Grace stayed overnight with L in the hotel, along with her mom.
Her mom, J, checked Grace at 2 am in the morning.
Grace was 27.
Yes, 27, the lowest number we have ever seen on her meter.
I want to publicly thank J for saving my little girl and stuffing her with juice and cookies.
She returned to 90 just 20 minutes later.
My friend J saved the day.
I owe you one J.

This was more than just a friend coming to visit Grace. This meant that two girls were coming to relive their whole rock-steady friendship, forged by a kinship in diabetes. This meant that they came to chat about diabetes and so not chat about diabetes. This meant that they each had a friend who had lived through the camp experience. They now know what it is to have been missed dearly by a friend. This meant so much more than I can ever express. Grace and L feel cared for by a friend. Is there no greater gift that I wish for my child?

As for J and I, I cannot tell you what good it does for my psyche to talk with other D-Mamas, ones who fight for their child, who understand and push on through, who soldier on despite missteps and challenges, and who see the good and the blessings within all of this. That was J. A great listener, a good laugh, chatting about the D and our lives. It does a soul good.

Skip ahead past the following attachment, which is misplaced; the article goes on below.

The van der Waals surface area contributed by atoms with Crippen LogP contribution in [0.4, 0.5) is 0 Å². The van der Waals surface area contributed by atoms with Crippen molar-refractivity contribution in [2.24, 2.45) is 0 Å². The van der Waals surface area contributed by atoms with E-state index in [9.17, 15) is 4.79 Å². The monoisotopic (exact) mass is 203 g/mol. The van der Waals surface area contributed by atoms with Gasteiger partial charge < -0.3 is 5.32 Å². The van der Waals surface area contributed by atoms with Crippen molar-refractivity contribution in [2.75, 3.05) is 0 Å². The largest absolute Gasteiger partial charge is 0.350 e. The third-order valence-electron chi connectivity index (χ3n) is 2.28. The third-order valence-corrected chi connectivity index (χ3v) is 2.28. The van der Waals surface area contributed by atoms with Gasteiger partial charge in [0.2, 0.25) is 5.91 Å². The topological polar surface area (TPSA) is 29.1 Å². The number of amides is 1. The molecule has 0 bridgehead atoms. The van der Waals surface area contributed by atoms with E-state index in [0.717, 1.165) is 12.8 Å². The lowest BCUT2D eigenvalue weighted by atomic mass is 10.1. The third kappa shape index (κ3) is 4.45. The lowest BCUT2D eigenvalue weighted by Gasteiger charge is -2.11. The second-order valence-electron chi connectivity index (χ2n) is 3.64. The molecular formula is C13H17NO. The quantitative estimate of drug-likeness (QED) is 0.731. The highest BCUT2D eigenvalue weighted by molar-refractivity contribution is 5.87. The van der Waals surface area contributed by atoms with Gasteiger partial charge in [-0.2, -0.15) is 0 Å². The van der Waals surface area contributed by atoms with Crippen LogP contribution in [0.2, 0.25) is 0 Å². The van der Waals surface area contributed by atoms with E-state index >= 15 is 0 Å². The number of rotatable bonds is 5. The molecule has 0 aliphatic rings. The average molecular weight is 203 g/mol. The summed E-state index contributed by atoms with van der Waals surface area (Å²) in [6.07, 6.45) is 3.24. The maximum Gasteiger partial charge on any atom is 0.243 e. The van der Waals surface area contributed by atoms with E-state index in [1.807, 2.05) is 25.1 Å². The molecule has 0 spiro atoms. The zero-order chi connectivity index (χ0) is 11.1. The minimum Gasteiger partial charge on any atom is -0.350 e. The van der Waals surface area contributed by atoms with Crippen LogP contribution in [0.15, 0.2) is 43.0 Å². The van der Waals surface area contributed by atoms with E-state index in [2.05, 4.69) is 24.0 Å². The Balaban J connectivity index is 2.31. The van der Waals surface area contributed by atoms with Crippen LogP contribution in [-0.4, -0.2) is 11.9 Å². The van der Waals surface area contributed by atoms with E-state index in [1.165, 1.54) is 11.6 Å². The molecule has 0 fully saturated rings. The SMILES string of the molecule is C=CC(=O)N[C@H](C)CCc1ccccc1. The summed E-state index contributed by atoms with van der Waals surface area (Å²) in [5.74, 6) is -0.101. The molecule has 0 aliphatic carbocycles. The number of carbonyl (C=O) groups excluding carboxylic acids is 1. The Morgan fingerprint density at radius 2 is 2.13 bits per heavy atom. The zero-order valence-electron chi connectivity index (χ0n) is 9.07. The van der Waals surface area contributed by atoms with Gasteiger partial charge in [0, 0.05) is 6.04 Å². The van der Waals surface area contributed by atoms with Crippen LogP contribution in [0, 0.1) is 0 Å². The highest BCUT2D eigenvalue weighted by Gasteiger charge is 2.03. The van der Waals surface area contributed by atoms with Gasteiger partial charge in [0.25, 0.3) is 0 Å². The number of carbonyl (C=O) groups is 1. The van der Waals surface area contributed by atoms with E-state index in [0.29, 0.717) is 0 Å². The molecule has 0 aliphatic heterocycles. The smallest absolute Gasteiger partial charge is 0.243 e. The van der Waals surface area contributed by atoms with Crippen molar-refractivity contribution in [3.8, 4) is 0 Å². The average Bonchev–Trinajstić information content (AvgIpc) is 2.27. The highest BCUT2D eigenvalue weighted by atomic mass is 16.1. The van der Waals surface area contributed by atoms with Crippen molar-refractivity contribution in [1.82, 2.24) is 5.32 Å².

It was beyond the beyond.

Monday, February 14, 2011

Valentine Friend Love

Grace celebrated Valentine's Day with her 3rd grade class, with, of course, a classroom party. They made ice cream sundaes. I took a stab at 30 grams of carbs and actually did pretty well. She came home with a giant bag, filled with cards and carbs :0)

The best part, that part that made my heart melt, is when she showed me this:

Russell Stover Sugar-Free Marshmallow Heart
and a little bag with a 'Grace' sticker on it

One of her friends in class gave everyone in the class a Russell Stover Marshmallow Heart. But when she came to Grace, she handed Grace this heart bag, with a sticker with her name on it. Inside was a Russell Stover Sugar-Free Marshmallow Heart.

Grace smiled.
"C was thinking of me. She got this heart just for me. I mean, I can have the regular hearts Mom, right? But I mean, I think I like it better cause she was thinking of me and my diabetes when she bought it and wrapped it for me. That's why I like it better."

Yes Grace, you can have the regular marshmallow hearts, but somehow, this sugar-free one shows that your friends do care about you, think about you and love you Grace. It brought me to tears that you have good friends like this, even in 3rd grade.

What a lovely Valentine gift.

Wednesday, February 9, 2011

Philly PWD Focus group